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Observations on the polyphyodont dentition of Hemiphractus proboscideus (Anura: Hylidae)

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Abstract

In Hemiphractus fang–like teeth are ankylosed to the premaxilla, maxilla and prevomer, and bony odontoids are found on the dentary, angular and palatine bones. The odontoids are small, but a larger pair at the front of the lower jaw project upwards and backwards into the mouth and fit into a diastema between the anterior premaxillary teeth when the mouth is closed.

The teeth are unipartite and monocuspid, and each consists of a strongly recurved and elongated cone of orthodentine, capped at the tip by a thin layer of enamel. The inner circumpulpal layer of the dentine is tubular, but no tubules are present in the outer pallial layer. During tooth development, dentine is formed before the enamel matrix is produced, and the tooth germs lie horizontally beneath the ventral surface of each dentigerous bone. On eruption, the tooth germs migrate horizontally and become ankylosed to the outer edge of the jaw bone by a layer of cellular cementum.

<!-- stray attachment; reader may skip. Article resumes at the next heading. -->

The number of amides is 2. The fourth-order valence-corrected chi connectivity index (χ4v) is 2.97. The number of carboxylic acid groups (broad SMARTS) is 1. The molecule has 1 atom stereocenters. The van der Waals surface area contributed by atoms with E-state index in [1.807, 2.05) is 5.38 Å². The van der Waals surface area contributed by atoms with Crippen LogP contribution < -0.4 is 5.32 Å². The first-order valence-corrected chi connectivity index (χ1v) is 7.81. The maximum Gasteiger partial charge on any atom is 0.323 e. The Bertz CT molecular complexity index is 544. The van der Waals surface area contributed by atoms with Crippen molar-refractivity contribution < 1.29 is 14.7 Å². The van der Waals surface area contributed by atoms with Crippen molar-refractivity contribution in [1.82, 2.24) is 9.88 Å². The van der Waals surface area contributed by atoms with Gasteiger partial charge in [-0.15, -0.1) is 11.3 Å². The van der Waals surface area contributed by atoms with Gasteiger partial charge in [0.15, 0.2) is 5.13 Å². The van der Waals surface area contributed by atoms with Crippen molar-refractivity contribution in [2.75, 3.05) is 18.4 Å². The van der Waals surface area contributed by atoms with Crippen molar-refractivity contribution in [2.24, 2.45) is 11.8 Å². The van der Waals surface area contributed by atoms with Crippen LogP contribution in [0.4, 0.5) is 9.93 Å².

During tooth replacement, the vast majority of the dentine of each tooth, and the cementum at the tooth base, are resorbed by osteoclasts. It is not clear whether the tips of the teeth are shed or not.

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